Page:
The multimedia campaign for the show kicked off yesterday with three Web sites that aim to involve fans and hook new viewers to a series of videos that set up a faux national debate over the drug.
The "Battle for Promicin" campaign theme essentially picks up where the third season ended when lead character Jordan Collier distributed the unpredictable drug. The new campaign extends that theme, aiming to build buzz in preparation for the show's season four premiere on June 21.
Created by Campfire, the effort includes seven Web sites that will feature more than 70 videos illustrating both sides of the Promicin debate.
Three of those sites launched yesterday, including PromicinInfo.com, an informational hub on the "Battle for Promicin"; PromicinTerror.com, an anti-Promicin site; and PromicinPower.com, a pro-drug site, with the rest debuting over the next couple of weeks.
Banner ads driving viewers to the sites will appear on dozens of blogs like CrooksandLiars and fan blogs, including those of shows with cult-like followings like NBC's "Heroes," ABC's "Lost," and Fox's "24".
USA will also run ads on major Web sites and networks including Yahoo, and plans wild postings in five cities promoting The4400.com with links to the Promicin sites, and additional live events in three cities. TV spots are also part of the mix.
A user-generated component devised by Campfire lets fans shoot, share and upload their own Promicin political campaign-style videos to YouTube. USA and Campfire anticipate plenty of wacky fan-created videos created to showcase Promicin-induced powers. "The campaign was designed to be a very specific part of the 4400 franchise, it's like entertainment within that  world," said Gregg Hale, creative director, Campfire.
Shooting 78 videos ranging from 20 seconds to 5 minutes in length over a two-month period, was a challenge. "This is the largest amount of videos that we've done and it's certainly the most direct outreach to people that we've come up with so far. I think this is one of the biggest online extensions of a TV franchise that's ever been done," Hale said.
While "The 4400" was the most-watched new series at the conclusion of its first season, promoting a series that's headed into its fourth season isn't a no-brainer, so USA needed a radical idea.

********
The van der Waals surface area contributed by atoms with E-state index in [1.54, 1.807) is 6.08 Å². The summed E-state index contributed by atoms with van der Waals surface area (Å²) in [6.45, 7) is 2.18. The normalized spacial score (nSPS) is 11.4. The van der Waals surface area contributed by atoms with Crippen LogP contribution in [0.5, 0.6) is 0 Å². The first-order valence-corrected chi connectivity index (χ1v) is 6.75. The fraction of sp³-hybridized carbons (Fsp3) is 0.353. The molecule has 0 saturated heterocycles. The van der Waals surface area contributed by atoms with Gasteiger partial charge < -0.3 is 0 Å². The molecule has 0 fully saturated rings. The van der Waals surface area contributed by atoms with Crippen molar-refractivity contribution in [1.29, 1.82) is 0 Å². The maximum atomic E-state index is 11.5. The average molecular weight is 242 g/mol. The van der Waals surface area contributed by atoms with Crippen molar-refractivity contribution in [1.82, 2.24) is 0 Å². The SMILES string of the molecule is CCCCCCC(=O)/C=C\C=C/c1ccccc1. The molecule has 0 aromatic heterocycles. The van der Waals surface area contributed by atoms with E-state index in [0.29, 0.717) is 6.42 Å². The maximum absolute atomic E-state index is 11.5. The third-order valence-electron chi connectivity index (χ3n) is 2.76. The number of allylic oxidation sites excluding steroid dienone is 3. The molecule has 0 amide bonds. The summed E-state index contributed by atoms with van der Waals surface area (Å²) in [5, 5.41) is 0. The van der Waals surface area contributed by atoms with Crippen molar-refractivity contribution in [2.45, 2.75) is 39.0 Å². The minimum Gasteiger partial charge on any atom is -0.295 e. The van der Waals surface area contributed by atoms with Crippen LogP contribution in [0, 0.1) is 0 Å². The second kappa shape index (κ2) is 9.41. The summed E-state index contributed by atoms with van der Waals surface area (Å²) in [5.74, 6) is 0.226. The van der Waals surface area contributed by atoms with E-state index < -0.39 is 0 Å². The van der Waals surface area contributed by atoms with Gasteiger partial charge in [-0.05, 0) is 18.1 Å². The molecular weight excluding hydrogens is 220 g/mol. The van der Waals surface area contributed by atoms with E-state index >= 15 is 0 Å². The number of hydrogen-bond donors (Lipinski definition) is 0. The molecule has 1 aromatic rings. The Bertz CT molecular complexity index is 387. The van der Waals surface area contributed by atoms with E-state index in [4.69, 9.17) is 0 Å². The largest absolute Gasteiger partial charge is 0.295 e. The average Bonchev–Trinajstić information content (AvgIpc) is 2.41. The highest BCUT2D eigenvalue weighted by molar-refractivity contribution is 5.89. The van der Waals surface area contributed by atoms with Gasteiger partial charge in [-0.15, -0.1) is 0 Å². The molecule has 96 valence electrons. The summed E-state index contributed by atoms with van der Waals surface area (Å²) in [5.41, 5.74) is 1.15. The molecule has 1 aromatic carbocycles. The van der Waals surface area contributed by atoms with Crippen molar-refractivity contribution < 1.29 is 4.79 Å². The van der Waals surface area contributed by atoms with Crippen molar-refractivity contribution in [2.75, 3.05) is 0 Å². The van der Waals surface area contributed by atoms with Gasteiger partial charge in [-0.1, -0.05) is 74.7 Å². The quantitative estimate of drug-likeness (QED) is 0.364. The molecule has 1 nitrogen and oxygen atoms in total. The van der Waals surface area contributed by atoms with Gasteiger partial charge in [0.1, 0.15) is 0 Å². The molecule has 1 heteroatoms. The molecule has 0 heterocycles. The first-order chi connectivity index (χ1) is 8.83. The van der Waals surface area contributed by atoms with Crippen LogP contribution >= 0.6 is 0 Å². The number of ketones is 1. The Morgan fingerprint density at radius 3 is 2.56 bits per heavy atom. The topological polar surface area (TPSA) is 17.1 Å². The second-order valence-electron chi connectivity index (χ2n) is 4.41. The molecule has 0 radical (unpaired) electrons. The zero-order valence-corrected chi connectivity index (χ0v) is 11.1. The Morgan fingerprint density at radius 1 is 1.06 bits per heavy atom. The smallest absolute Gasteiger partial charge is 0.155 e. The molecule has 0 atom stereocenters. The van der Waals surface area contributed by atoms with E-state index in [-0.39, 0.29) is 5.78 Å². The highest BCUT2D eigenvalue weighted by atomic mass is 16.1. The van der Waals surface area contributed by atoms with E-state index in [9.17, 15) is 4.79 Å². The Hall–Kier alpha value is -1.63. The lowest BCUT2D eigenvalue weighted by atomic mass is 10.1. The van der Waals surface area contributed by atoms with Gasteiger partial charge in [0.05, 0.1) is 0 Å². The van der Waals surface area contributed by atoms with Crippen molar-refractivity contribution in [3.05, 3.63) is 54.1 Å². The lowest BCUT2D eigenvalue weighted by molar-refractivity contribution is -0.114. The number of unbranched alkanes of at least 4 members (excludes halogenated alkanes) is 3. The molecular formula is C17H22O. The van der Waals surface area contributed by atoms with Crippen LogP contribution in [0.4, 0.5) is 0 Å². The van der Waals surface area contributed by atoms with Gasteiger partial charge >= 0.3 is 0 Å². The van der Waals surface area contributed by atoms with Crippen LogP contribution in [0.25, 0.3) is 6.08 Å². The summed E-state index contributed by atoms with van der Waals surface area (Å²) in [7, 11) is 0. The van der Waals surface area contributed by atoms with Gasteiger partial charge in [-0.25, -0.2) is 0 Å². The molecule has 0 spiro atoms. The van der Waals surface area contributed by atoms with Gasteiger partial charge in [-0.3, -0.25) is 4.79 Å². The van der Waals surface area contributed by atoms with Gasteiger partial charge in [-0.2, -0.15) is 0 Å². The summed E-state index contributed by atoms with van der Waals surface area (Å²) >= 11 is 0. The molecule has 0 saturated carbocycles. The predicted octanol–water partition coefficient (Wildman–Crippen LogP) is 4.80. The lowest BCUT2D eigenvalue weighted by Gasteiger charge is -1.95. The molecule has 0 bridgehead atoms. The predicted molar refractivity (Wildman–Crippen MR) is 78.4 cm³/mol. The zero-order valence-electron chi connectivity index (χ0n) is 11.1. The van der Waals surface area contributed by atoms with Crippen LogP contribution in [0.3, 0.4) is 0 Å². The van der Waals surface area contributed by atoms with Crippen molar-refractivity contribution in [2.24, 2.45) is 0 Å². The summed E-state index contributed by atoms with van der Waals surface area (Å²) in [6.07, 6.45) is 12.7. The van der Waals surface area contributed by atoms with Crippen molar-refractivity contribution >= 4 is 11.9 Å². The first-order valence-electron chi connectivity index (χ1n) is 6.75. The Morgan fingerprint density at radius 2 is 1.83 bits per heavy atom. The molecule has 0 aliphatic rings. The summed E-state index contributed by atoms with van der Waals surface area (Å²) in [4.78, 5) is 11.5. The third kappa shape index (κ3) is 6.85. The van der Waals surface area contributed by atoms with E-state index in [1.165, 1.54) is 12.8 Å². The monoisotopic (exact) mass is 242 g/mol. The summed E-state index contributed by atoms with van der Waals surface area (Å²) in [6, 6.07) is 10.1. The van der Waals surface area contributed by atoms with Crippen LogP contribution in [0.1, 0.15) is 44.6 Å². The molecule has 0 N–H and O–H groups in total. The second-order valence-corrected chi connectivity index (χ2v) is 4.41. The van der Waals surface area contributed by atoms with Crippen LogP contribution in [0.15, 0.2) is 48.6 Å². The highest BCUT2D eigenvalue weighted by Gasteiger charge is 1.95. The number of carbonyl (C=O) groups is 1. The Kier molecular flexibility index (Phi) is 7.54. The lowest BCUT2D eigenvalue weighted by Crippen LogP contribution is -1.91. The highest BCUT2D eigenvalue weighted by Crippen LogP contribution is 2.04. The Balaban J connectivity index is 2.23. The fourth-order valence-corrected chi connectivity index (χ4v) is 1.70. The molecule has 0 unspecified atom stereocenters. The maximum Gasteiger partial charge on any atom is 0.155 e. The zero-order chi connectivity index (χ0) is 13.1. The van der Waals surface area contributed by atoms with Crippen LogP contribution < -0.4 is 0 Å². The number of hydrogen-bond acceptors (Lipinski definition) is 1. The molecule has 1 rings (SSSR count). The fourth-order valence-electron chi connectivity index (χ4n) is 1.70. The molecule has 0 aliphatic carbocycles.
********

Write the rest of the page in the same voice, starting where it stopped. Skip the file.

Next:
The network hopes the idiosyncratic effort will re-energize the show's fan base while also wrangling new viewers to the franchise.
USA's goal with the "us" vs. "them" battle over Promicin "is to dimensionalize it and put the audience right in the middle of the conversation," said Chris McCumber, senior vice president, marketing and brand strategy, USA Network. "It's a very easy and understandable way into the season ... It sets up a very clear and provocative conflict."
The mock videos appear earnest and convincing. In a pro-Promicin video, people tell the camera they took the drug to promote world peace, because they care about their children and their children's children, among other aspirational ideas.
"Daisy," inspired by the iconic 1964 LBJ/Goldwater presidential campaign spot for which ironically, many of "The 4400's" younger viewers have no reference point, a little girl tears off daisy petals one at a time as a voiceover intones: "Tell your elected officials to ban Promicin ... The stakes are too high for you to stay quiet."
In "Disappearing Wife," a testimonial-style video, a character named Roberta McGovern from Dayton, Ohio says she took the drug and far from dying, now possesses powers that give the ability to disappear.
"We really wanted to create this viral conversation that puts viewers into the central theme of the show," McCumber said.
A teaser video for the campaign lives on The4400.com and will serve as the gateway for the campaign's launch.
Campfire began seeding buzz for the new season a few months ago by creating opt-in e-mails and other forms of communication with hardcore fans.
PromicinDance.com, debuting in coming weeks, will feature a show character whose Promicin trip enables him to unlock the "inner dancer" in people; a live event is planned based on the character.
Viewer feedback and research found that fans wanted lighter moments on the show. PromicinPassion.com is likely to highlight a character with special sexual powers, Hale hinted.